How the 38-year-old senior White House adviser managed to obtain the coveted status has been a question among security experts and attorneys specialising in security clearance law ever since he joined the administration.
After having his application rejected by two White House security specialists, the report says Mr Kushner’s clearance was approved by Carl Kline, a man appointed by Donald Trump to serve as the head of the personnel security office at the White House.
The newly Democratic-controlled House Oversight Committee has launched an investigation into how the White House has handled security clearances under Mr Trump. Meanwhile, the NBC News report published on Thursday night provides a glimpse into how the administration has gone about the approval process for senior officials or members of the first family, with Mr Trump’s appointee reportedly overruling the counsel of the White House specialists and approving the pass for Mr Kushner.
Mr Kushner’s clearance level provided him access to some of the nation’s top secrets at a time when investigators and clearance experts warned his family’s massive international business debts and the senior adviser’s previously unreported contacts with Russian officials during the 2016 presidential election could make him a security risk embedded in the West Wing.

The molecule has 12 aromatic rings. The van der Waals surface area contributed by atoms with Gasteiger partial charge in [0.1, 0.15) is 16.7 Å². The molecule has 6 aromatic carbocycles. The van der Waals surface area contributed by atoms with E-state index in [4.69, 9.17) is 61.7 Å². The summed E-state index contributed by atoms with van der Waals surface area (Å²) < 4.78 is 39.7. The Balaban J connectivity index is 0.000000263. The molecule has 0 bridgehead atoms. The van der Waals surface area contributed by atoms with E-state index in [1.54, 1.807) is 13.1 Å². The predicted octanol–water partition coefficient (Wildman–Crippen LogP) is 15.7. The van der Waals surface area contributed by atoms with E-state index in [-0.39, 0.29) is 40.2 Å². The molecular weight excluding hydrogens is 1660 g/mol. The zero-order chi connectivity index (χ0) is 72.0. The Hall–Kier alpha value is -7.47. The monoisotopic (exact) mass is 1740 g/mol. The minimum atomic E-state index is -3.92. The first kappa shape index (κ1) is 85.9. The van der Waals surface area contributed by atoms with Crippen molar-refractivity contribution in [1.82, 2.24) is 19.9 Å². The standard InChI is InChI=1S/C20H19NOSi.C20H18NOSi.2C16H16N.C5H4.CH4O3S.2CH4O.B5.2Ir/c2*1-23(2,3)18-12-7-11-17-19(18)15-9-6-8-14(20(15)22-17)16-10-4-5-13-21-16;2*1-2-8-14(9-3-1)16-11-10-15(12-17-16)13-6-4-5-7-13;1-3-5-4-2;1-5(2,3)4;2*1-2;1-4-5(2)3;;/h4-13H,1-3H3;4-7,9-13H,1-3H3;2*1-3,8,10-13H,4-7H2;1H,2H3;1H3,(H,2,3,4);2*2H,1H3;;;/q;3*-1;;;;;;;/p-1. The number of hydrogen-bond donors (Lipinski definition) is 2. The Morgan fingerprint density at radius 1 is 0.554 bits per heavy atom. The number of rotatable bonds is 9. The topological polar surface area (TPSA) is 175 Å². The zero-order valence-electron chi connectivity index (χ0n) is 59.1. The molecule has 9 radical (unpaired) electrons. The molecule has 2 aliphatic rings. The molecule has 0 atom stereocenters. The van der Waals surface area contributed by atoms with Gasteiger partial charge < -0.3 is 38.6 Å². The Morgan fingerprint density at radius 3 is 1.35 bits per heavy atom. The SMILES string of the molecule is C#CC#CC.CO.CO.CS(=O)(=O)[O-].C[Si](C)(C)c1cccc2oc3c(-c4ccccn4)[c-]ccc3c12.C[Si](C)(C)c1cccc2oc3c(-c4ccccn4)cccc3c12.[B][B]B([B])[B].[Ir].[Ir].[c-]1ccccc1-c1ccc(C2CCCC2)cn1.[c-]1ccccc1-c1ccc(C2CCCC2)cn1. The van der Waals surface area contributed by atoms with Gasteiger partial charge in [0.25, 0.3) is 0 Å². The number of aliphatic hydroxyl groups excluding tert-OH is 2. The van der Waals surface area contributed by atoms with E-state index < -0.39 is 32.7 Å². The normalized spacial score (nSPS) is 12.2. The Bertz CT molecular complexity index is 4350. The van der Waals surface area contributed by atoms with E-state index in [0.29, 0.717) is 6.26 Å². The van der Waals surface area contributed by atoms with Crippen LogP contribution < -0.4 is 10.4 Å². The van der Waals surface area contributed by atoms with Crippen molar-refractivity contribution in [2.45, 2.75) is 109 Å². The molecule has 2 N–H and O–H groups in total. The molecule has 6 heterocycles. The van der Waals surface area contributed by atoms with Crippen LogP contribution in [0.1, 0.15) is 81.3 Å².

The president’s son-in-law wasn’t the only one in the White House who raised red flags among security officials.
Mr Trump’s appointees without typical political backgrounds and the president’s family members who joined his administration — a rarity in American politics — raised red flags among security clearance investigators due to their “complicated financial and personal histories,” the report states.
The officials spoke on the condition of anonymity.
They said Mr Kushner was “one of at least 30 cases in which Kline overruled career security experts and approved a top secret one of at least 30 cases in which Kline overruled career security experts and approved a top secret clearance for incoming Trump officials despite unfavourable information.”
Mr Kushner has reportedly been prevented from receiving an “SCI” clearance, however, which would have provided him access to “sensitive compartmented information,” which includes the most sensitive government intelligence.
That’s because the CIA is ultimately responsible for providing SCI clearances to White House officials.
According to the report, officials “balked” at Mr Kushner’s application and called the White House to understand how the president’s son-in-law received the clearance in the first place.